Back in October 2016, Intereconomica.com reported General Electric Company (NYSE: GE) was negotiating a potential buyout of Varian at a price of between $11 billion and $12 billion. The rumors initially sent shares as high as $106.70, but the deal was never completed.
Around the same time the negotiations were reported, GlassHouse noticed what it sees as several accounting red flags for Varian, such as financing customers’ Proton Centers, relaxing credit standards, pulling revenue forward and not impairing obsolete inventory.
“And with VAR’s failed attempt at a sale at the end of FY2016, GHR analysts believe that the impact of many of these accounting gimmicks will reverse violently over the next twelve months,” GlassHouse explained.
Lingering Concerns: Metrics And Insider Trading
The firm noted that Varian’s cash flow metrics have taken a turn for the worse in recent years.
GlassHouse also said Varian is having trouble finding customers for its self-financed Proton Therapy Centers, putting $130.6 million in loans at risk.
In addition, receivables are now at their highest level since 2008.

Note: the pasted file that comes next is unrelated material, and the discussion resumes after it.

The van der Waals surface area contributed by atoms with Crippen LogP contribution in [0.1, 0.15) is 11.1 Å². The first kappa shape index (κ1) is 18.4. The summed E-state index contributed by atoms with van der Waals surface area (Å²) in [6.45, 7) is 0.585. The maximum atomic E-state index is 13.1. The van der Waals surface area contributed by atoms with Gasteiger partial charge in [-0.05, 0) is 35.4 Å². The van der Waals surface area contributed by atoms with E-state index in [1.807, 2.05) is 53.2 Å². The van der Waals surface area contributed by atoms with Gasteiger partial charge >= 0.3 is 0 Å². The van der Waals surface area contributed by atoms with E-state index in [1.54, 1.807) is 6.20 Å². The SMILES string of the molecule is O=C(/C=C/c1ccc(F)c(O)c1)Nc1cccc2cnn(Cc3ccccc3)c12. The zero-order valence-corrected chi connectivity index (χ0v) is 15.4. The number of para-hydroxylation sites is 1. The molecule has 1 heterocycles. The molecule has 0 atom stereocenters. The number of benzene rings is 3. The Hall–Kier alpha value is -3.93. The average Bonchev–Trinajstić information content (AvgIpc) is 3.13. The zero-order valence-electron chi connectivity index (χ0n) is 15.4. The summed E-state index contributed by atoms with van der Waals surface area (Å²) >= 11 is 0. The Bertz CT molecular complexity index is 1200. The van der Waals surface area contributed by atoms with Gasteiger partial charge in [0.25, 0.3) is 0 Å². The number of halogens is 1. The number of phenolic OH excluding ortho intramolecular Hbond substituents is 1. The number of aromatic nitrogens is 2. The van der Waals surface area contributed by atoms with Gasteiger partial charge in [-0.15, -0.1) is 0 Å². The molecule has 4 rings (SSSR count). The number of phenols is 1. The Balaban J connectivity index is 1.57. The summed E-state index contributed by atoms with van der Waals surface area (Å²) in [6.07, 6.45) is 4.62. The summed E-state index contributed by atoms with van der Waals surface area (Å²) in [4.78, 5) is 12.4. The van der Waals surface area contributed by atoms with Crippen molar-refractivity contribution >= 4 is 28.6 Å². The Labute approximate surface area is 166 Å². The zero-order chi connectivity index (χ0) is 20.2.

“With VAR’s overall receivables portfolio (including loans) constituting a current mess, the firm’s risky and highly subjective receivables increased 41.1 percent while deferred revenues plummeted by 74.5 percent in FY2016,” GlassHouse said.
As demand for outdated inventory falls, the firm said Variant’s 10-year high DSI balance of 138 days is an indication that the company is not writing off obsolete inventory.
Finally, GlassHouse said CEO Dow Wilson and other insiders unloading shares of stock over the past six months is an indication that even company management sees the writing on the wall.
GlassHouse believes a major correction is ahead for Variant in 2017 and has a $51.75 price target for the stock.
According to its website, GlassHouse Research is made up of forensic accountants and analysts that have worked for prominent hedge funds and boutique forensic accounting firms.
“Our purpose is to expose fraudulent companies that have been taking advantage of US GAAP as well as IFRS accounting for their benefit. We seek to find companies where GAAP (or even worse non-GAAP) earnings are deviating from true economic earnings of the target firm,” the site says.
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